Hollon said the “signature ordinance change” is the extension of headwater buffers in the suburban watershed, saying, “We are basically getting 90 percent more stream mileage protection with that one move.”
In essence, the buffers will be like those already in place in western Austin, eliminating the system of two buffers, and putting in place one buffer that takes stream headwaters into account.
Environmental Officer Chuck Lesniak allowed that there might be some properties eligible for grandfathering, but was hopeful the new regulations would be widely used.
“In these watersheds, there are not as many old subdivisions, old plats, and old preliminary plans that might be grandfathered. I’m sure there are some out there, but there are probably less of them,” said Lesniak. “And because of the streamlining of the ordinance and design of it, my guess is there will be some people that might be eligible for grandfathering that might choose to not take it, because it will be under more complicated development rules.”
Glen Coleman spoke on behalf of the Real Estate Council of Austin about some of their remaining concerns. He pointed to the “emptiness of the room” as evidence of a successful stakeholder process.
Coleman asked staff to reconsider requiring subsurface inspections be performed by licensed engineers, which could be costly. He also expressed a desire to continue discussion about rules guiding development in floodplains, particularly concerning trails.
Hollon explained the major storm water changes to the code will be in phase II of the rewrite. However, there are some changes in this phase.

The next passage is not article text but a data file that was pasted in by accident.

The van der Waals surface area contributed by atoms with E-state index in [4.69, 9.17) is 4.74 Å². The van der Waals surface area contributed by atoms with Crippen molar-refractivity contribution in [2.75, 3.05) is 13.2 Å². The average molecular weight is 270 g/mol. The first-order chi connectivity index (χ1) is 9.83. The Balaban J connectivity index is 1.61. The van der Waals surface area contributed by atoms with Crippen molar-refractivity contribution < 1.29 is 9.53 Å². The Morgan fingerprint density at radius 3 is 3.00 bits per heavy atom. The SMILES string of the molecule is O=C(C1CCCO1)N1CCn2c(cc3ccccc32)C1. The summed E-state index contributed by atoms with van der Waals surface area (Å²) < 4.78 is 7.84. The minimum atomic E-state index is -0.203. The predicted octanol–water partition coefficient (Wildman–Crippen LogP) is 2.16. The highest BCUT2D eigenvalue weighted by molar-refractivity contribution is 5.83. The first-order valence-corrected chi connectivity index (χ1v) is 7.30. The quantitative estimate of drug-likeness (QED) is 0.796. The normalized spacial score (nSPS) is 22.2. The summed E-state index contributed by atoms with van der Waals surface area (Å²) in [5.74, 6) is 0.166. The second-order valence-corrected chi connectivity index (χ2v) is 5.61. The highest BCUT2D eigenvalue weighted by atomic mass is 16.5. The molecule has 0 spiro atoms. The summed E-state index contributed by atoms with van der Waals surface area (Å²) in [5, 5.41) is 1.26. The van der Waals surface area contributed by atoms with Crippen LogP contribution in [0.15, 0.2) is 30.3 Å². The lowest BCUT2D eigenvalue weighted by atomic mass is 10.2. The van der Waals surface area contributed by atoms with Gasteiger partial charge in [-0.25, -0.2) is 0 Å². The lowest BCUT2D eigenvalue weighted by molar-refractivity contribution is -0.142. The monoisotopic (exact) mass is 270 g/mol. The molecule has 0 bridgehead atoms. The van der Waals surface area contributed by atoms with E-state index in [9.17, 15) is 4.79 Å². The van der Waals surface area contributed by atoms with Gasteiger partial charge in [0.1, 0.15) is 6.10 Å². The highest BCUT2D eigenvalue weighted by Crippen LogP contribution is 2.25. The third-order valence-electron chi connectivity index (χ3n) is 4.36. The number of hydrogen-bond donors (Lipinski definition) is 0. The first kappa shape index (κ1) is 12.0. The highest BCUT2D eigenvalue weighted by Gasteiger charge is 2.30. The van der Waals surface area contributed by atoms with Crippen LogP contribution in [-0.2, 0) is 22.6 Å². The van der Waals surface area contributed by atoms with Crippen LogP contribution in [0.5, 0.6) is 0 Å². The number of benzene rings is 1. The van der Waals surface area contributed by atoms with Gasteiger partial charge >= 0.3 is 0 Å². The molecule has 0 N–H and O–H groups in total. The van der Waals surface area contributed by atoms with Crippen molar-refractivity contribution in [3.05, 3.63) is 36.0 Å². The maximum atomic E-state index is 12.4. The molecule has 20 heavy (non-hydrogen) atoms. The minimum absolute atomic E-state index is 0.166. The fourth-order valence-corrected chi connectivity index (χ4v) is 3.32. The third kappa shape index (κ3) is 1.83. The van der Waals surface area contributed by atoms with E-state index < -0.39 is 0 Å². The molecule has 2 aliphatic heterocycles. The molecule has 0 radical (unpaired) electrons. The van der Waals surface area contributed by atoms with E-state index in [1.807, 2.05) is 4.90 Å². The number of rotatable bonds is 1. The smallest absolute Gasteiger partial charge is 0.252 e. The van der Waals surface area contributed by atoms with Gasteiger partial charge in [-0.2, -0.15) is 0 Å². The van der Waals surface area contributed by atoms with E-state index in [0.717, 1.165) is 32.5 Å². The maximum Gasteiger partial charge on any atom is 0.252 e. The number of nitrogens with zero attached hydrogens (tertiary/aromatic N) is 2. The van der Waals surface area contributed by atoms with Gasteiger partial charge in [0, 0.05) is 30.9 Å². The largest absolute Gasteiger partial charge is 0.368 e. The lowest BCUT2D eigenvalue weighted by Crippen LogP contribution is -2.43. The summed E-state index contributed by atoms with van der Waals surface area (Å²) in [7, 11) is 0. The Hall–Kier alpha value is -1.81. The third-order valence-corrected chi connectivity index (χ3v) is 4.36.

Currently, if sites have more than 20 percent impervious cover, the owner must also build water quality controls. Under new regulations, the percentage will be changed to a square foot threshold, with buildings over 5,000 square feet requiring water quality controls. (This is currently the practice in the urban watersheds.)
Coleman said that while there was agreement on changing impervious cover restrictions from a percentage limit to a square foot limit, he was unclear why the threshold “suddenly” went to 5,000 square feet in June, when it was previously 8,000 square feet.
Hollon encouraged those interested in the topic to look at online materials which address the (lengthy) amendments in greater detail.
“There are definitely going to be changes with this ordinance,” said Hollon. “If your property is near a buffer, one way or another you are going to have some slight or large impact.”
Board Member James Schissler broke it down even further.
“You say we’re doubling the amount of area that’s protected? So, we’re taking all that land from the property owner and making it open space. That will protect the environment right off the bat,” said Schissler, who noted that even with increased impervious cover on the land, increased water quality protections will balance out environmental impact.
The resolution is scheduled to return to City Council at the end of August.